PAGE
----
There’s a lot of misinformation out there, in general, about menopause. It used to be a little-discussed topic, leaving those who were going through it to figure it out on their own — in silence, without support, and often feeling embarrassed or stressed out.
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But as Bob Dylan once sang, “The times, they are a-changin,” and thankfully, menopause is no longer the taboo topic it once was. After all, it’s a natural part of the aging process. What’s there to be embarrassed about?!
As menopause approaches, it’s important to know what’s happening to your body and what to expect. Ob/Gyn and certified menopause practitioner Claudia Mason, MD, helps debunk some of the myths about one of the most pervasive symptoms of menopause — hot flashes.
False. Sorry, but these aren’t the kind of sweat sessions that’ll burn off breakfast! “Hot flashes do not burn calories,” Dr. Mason confirms. For that, you’ll need to hit the gym or otherwise get moving.
False. You might be surprised to learn that you don’t have to be in menopause — or even all that close to it — to start having hot flashes. Though the typical age of menopause is about 51, many people have symptoms of perimenopause (the lead-up to menopause) for years before their final menstrual period.
False. Hot flashes make you feel hot, but they’re different from fevers, which indicate a higher-than-normal raise in your core body temperature.
When you’re going through perimenopause, your body is extremely sensitive to even small changes in temperature. When it senses a change, it jumpstarts the process of trying to cool you down — which is, ironically, the very thing that makes you feel so hot. Blood rushes to your chest and face, and you start sweating as your body attempts to cool off.
“Hot flashes raise the surface temperature of your skin because your body is getting rid of that internal heat,” Dr. Mason explains. “But hot flashes don’t give you a fever because they don’t raise your core body temperature.”
Mostly false. Whoa, slow down! Lots of supplements and botanicals — including magnesium and black cohosh — have been studied for their possible role in making hot flashes more manageable. But so far, there’s no definitive evidence that any of them live up to their claims. And some can do more harm than good.
“Don’t just go buy supplements with labels that make a bunch of claims,” Dr. Mason warns. “Supplements aren’t regulated, so you don’t really know what’s in them. And you want to be really careful about what you’re putting in your body.”
Be wary of any product that claims to put an end to your menopause symptoms, including your hot flashes, and talk to your healthcare provider instead.
True, but it’s uncommon. Dizziness is a possible symptom of hot flashes, but it’s not a standard one.
“During a hot flash, the blood vessels in your chest and face dilate to try to release some of that heat,” Dr. Mason explains. “If you get enough blood going to the face, you might experience low blood pressure, which could cause some temporary dizziness.”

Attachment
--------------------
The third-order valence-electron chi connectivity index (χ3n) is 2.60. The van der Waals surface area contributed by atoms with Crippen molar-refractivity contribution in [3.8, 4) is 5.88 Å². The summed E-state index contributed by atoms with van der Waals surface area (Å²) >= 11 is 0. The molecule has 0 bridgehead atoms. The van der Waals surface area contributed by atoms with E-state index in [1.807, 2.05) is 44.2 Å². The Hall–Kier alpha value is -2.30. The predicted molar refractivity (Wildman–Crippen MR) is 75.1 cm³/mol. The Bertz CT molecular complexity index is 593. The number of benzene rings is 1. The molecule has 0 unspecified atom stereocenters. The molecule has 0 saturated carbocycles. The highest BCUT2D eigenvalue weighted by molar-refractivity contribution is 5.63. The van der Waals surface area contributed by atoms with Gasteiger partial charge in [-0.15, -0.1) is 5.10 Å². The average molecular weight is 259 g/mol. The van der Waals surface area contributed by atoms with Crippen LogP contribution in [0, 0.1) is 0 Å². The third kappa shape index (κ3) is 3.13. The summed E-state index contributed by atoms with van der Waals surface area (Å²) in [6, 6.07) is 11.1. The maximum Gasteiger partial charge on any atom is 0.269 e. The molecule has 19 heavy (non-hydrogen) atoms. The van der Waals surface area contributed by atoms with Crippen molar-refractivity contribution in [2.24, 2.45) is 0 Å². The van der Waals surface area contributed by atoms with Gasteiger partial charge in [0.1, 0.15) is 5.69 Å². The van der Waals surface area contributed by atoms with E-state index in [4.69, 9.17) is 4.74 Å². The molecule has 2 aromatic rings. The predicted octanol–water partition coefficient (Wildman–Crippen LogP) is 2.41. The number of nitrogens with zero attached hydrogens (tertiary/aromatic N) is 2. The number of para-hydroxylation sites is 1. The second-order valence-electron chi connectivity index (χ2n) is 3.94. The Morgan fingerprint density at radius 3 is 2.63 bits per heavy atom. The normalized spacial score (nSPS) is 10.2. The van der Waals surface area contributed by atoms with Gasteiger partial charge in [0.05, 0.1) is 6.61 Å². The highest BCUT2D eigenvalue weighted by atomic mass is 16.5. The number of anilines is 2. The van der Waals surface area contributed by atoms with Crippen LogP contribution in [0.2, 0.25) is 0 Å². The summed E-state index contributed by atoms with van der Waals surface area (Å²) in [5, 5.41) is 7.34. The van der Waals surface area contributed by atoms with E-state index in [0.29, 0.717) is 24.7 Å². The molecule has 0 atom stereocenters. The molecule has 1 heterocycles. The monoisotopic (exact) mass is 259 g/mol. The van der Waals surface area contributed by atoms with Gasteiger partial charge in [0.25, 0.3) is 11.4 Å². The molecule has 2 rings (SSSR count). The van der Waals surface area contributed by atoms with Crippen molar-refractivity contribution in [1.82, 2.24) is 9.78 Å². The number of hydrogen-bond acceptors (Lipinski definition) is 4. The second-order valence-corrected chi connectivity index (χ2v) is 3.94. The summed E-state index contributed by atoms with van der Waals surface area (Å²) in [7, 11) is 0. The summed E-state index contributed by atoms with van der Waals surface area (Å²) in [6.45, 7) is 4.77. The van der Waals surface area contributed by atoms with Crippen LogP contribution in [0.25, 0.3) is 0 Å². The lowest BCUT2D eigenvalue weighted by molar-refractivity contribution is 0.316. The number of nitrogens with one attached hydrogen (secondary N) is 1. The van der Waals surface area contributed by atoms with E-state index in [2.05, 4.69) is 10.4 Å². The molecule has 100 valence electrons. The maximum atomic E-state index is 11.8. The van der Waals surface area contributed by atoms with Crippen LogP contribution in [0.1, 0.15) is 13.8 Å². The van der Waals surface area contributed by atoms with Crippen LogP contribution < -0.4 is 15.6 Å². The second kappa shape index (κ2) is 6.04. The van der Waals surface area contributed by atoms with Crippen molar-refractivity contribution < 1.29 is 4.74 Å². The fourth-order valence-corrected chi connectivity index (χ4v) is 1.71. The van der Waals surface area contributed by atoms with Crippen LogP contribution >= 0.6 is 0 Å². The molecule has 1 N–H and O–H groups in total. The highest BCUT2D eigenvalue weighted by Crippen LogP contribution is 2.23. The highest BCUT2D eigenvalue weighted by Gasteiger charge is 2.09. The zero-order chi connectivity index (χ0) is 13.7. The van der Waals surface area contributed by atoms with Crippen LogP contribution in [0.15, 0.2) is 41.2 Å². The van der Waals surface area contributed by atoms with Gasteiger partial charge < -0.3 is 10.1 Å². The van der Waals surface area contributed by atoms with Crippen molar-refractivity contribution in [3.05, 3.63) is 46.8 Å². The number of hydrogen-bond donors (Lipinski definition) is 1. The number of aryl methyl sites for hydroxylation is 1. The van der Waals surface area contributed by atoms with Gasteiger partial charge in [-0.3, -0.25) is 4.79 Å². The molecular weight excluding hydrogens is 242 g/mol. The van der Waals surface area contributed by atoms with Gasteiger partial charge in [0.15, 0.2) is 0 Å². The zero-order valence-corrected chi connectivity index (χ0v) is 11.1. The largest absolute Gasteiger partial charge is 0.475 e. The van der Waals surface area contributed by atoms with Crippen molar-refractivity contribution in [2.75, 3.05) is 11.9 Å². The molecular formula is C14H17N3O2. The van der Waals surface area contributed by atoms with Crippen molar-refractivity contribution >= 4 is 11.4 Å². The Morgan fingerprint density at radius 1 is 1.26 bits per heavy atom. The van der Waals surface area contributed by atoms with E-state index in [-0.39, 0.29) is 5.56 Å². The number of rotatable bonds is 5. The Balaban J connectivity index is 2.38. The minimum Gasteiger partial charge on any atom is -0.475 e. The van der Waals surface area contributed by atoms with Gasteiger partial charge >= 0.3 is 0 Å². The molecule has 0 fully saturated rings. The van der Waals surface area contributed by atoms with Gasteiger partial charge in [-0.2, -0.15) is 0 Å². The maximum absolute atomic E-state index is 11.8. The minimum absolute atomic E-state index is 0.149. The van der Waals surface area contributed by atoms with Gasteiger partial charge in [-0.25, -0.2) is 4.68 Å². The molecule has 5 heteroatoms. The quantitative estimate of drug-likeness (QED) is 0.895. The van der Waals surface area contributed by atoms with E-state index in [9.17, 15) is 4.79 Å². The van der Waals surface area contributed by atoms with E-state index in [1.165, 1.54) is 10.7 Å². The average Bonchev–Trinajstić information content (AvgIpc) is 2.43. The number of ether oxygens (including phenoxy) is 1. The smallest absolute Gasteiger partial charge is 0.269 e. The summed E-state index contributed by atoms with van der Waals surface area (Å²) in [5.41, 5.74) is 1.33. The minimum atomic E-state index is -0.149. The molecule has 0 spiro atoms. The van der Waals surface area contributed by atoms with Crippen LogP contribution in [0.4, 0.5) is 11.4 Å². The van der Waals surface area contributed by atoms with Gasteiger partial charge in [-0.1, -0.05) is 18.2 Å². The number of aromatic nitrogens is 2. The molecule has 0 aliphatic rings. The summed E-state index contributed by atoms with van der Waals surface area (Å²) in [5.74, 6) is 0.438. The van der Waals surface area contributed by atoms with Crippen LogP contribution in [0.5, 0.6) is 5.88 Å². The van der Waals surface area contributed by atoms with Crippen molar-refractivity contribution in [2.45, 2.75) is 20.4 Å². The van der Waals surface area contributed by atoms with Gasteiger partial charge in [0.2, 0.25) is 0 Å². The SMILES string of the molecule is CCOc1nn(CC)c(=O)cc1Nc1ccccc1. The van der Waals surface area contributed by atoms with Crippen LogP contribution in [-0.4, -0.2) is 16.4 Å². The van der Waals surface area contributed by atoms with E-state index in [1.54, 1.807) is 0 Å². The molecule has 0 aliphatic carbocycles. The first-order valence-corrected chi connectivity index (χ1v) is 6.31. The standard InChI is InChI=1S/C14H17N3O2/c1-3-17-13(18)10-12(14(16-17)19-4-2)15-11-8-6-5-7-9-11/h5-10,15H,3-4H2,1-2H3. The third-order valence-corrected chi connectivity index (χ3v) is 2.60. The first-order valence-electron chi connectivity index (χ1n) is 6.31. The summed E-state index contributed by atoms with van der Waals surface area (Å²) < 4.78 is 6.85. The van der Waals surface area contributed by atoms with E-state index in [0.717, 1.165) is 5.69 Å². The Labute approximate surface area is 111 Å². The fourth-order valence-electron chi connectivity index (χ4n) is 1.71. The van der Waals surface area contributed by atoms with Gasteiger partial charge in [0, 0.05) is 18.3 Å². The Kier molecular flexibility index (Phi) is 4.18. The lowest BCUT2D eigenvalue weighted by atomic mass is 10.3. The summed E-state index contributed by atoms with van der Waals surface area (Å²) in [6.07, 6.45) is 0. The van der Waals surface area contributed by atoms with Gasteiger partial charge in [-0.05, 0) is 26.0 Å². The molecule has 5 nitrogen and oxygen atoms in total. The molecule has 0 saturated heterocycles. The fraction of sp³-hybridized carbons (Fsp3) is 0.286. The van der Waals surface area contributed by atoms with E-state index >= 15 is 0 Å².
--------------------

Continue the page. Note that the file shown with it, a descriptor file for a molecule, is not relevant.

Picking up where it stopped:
If you do experience it, it’s likely to be short-lived, going away when your hot flash subsides. But if your hot flashes frequently bring on dizziness or nausea, talk to your healthcare provider. These aren’t standard symptoms of menopausal hot flashes, so it’s important to make sure there aren’t any other health issues at play.
False. Some people claim that indulging in a little bit of hanky-panky can help rid you of your hot flashes, but this one isn’t true.
“To my knowledge, sex cannot relieve the symptoms of hot flashes,” Dr. Mason says. “There’s no research confirming that to be the case.”
The good news is that hot flashes typically only last about 30 seconds to a couple of minutes, so they pass on their own pretty quickly (and without giving you much time to get sex started, anyway).
True. Studies show that women who quit smoking were less likely to have severe hot flashes than those who continue to smoke throughout menopause. “In general, people who smoke are thought to experience worse symptoms of menopause than nonsmokers go through,” Dr. Mason notes.
This makes sense, given that smoking is known to have a negative effect on the reproductive system. Smoking can decrease hormone production and have a negative effect on the ovaries, which is why people who are trying to get pregnant are strongly encouraged to quit smoking.
False! When it comes to hot flashes, you definitely don’t have to grin and bear it. Here are some things you can do to manage them:
If hot flashes are impacting your quality of life, it’s time to bring in the professionals, Dr. Mason says. “See your healthcare provider — specifically an Ob/Gyn, if you have one — to discuss hormonal and non-hormonal treatments that can lessen your hot flashes and get you feeling back on track.”
To learn more about this topic, listen to the Health Essentials Podcast episode, “What to Expect in Menopause.” New episodes of the Health Essentials Podcast publish every Wednesday.